Enterprise Risk Management Business Profile Operating Performance Balance Sheet Strength Enterprise Risk Management is the common thread that links balance sheet strength, operating performance, and business profile. Risk Management = (Identify + Understand + Measure + Manage) Risk
Risk Management…A Wide Spectrum Wide spectrum of tools, techniques, approaches to risk management Differences in geographic and product complexity/diversity, as well as management team skill sets and mind sets, must be considered –Approaches range from a traditional “silo” mentality to an integrated ERM platform with ICM, with many hybrids in between –Companies may migrate from one approach to another over time as their profile, skill set and the business environment changes Bottom line: a company’s process must fit its profile and provide a stable, sustainable operating platform in good times and bad
Enterprise Risk Management HIGH RISK MODERATE RISK LOW RISK MINIMAL RISK Risk Profile Risk Management Capability A company’s risk management capability needs to meet its risk profile Superior Strong Good Weak
Bringing it all Together 18 Balance sheet strength is most important Sustained, stable operating profitability ensures future strength Well-diversified, strong business profile ensures stability and profitability –Management depth, experience and stability influences profile Risk Management links strategy to factors above
Dedicated team of 5 financial analysts that only cover captives Captives and ART (Alternative Risk Transfer) have a separate rating methodology Market profile assessment has the greatest divergence Operating performance stresses preservation of capital and reduction of insurance cost to insured’s of profitability and return measures How Captives Are Rated Differently Than Commercial Insurers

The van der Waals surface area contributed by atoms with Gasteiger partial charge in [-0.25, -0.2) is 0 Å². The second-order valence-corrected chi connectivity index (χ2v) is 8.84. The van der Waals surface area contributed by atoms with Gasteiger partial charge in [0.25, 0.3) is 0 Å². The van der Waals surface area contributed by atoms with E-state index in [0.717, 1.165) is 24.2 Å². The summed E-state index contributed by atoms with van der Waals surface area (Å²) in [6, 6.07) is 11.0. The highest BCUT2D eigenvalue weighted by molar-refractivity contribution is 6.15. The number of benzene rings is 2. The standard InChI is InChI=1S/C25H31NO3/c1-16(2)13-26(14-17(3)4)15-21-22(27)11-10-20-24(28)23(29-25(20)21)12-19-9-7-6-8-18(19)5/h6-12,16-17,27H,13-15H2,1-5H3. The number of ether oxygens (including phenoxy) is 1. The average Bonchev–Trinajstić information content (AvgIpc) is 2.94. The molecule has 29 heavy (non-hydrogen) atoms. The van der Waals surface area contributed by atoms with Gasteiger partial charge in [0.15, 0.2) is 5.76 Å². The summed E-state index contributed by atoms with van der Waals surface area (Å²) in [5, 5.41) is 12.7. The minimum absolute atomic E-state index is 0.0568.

Criteria for obtaining a captive rating are similar for all insurance entities, however the rating process does recognize and incorporate the unique characteristics of captives. Based on comprehensive analysis of balance sheet strength, operating performance and business profile
How Captives Are Rated Differently Than Commercial Insurers Analysis of non-insurance parent included assessment of –Publicly available credit measures (other CRA’s) –Market based credit measures (CDS) –Independently performed financial analysis including peer analysis Analysis can result in lift or drag to the rated insurance entity
How Captives Are Rated Differently Than Commercial Insurers Treatment of Letters of Credit for ART (Alternative Risk Transfer) entities. –Generally must have all of the following characteristics: Stand-Alone Irrevocable Evergreen Funded - In favor of the ART entity Drawn on a highly rated bank.
How Captives Are Rated Differently Than Commercial Insurers Customary definition of market profile does not apply to captives. Capital –Loan backs –Long term commitment ERM in captive should be part of overall parent risk management solution
A.M. Best Single-Parent Captives Industry Diversification
Captive Composite Population Definition SAP Basis 2012 Number of Companies203 Net Written Premium$8.3 billion Net Income$1.6 billion Admitted Assets$53.0 billion Loss & LAE Reserves$18.3 billion Year-end Surplus$24.7 billion
Captive Composite vs. Commercial Composite Leverage Analysis 2012 CaptiveCommercialFav/(Unfav) Net Written Premium to Surplus0.3 to 10.8 to 10.5 to 1 Net Liabilities to Surplus1.1 to 12.2 to 11.1 to 1 Net Leverage1.4 to 13.0 to 11.6 to 1 Ceded Leverage0.4 to 10.9 to 10.5 to 1 Gross Leverage1.8 to 13.9 to 12.1 to 1
Captive Composite vs. Commercial Composite Operating Performance Analysis 5-year Average CaptiveCommercialFav/(Unfav) Loss & LAE Ratio68.1%73.0%4.9% Underwriting Expense Ratio20.1%30.0%9.9% Combined Ratio Before PHD88.2%103.0%14.8% Policyholder Dividends4.1%0.3%(3.8%) Combined Ratio After PHD92.3%103.3%11.0% Investment Ratio16.3%14.8%1.5% Operating Ratio76.0%88.5%12.5%